# Manipulating C++ Graph Data Structures with the Boost Graph Library

- Grasping Graph Theory
- Old and Famous Problems
- Graphs, Computers, and Popular Culture
- Constructing a Simple Graph with Boost
- Adding Values to Vertices and Edges
- Manipulating Property Values
- Adding Vertices and Edges
- Iterating Through the Edges and Vertices
- Solving Problems with Graphs and Boost
- Conclusion

In advanced mathematics, a *graph* is a special data structure made up
of lines (called *edges*) connected together at endpoints (called
*vertices* or *nodes*). This definition of the term *graph*
is in contrast to a popular definition used in early math classes, where a graph
is simply a plot of a function.

Many computer science and mathematical algorithms make use of graphs. Because graphs are so important in many algorithms, a data structure for a graph is equally important. Most languages don’t have graph data structures built in; indeed, C++ doesn’t. Therefore, when you need a graph data structure, you either have to code one yourself or make use of a third-party library offering a graph data structure.

The Boost library is quickly becoming a de facto standard C++ library, and it includes a graph data structure that’s easy to use yet powerful. In this article, I discuss the theory behind graphs, and then we explore the Boost library’s graph structures.

## Grasping Graph Theory

As I already mentioned, a graph is simply a set of vertices (the points)
connected by edges (the lines). When two vertices are connected by an edge,
those two vertices are said to be *adjacent*. If you enjoy mathematics,
you might like to know that this definition can be described a bit more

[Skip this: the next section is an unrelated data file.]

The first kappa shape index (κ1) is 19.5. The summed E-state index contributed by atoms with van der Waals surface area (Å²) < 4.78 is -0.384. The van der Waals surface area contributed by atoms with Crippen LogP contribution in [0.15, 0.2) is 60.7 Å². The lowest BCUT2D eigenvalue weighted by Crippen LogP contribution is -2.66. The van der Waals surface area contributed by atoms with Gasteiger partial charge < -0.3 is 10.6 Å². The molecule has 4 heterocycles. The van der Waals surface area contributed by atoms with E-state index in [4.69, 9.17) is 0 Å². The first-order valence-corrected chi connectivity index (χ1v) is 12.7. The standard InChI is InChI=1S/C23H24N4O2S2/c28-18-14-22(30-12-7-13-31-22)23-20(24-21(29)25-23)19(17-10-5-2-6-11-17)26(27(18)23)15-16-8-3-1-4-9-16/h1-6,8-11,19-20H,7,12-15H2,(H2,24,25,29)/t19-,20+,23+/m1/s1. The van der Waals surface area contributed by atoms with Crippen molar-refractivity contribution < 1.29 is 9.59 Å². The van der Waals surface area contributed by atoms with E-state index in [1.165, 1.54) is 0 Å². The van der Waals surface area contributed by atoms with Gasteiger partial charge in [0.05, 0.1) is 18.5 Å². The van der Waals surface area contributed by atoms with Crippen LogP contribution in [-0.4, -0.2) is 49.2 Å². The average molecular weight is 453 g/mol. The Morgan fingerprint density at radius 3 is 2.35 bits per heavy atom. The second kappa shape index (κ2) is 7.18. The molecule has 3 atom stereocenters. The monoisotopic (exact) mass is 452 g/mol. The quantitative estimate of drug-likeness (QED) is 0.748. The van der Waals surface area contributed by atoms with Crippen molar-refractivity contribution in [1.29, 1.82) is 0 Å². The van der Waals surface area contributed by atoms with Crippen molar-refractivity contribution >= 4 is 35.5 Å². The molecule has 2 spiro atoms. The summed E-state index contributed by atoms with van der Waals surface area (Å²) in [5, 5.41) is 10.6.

technically by stating that a graph consists of a finite set of vertices along
with a finite set of unordered pairs of distinct vertices; you can see that the
pairs of vertices represent the edges of the graph.

Graphs provide a visual way of displaying underlying information. For example, a large airline serves many cities. The airline’s web site might provide a map showing cities as dots, and lines connecting the cities representing flights between those cities. This map could be considered a graph. Similar graphs might include those showing a trucking company’s delivery routes between cities, or bus routes between cities.

Although, technically speaking, a graph consists simply of vertices connected
by edges, this limited definition isn’t particularly useful. Often, graphs
are more useful when they have more associated information. For example, a
flight map might also show the flight numbers associated with each flight. In
this representation, a graph consists of vertices, edges, and numbers associated
with the edges. When numbers are associated with edges, such graphs are called *weighted graphs*.

Certainly, some graphs might need more than one piece of data associated with each edge. For example, in addition to the flight numbers, the airline map might show the length of each flight. In terms of computer science, however, such information would still be considered individual pieces of data in the form of individual structures or objects associated with each edge, with each structure containing a flight number and a flight time

Similarly, a graph might need to have information attached to the vertices, such as city names in the case of the airline map. In mathematics, you can attach numbers to vertices and use such numbers in calculations.

Another somewhat limiting aspect of a traditional definition of a graph is
that the edges connecting the vertices don’t have directions. In real
life, a system that can be modeled by a graph will likely have directions. For
example, if you travel by train somewhere, you definitely want to feel
comfortable that the tracks you’re riding on from one city to the next are
carrying the train in a single direction! When you add directions to graphs, you
have what mathematicians call a *directed graph*, or *digraph* for
short.

Important to graph theory is another type of graph, limited by the
restriction that the graph can be drawn on a sheet of paper without any edges
crossing. Such a graph is called a *planar graph*. The term *planar* is used because the graph can be drawn on a single plane. Of
course, this plane might not always be flat in the geometrical sense; the plane
could exist on a curved surface such as the surface of the Earth, in which case
it still maps to two dimensions. That’s getting into another interesting
area of mathematics called *topology*, however, which we won’t
cover here.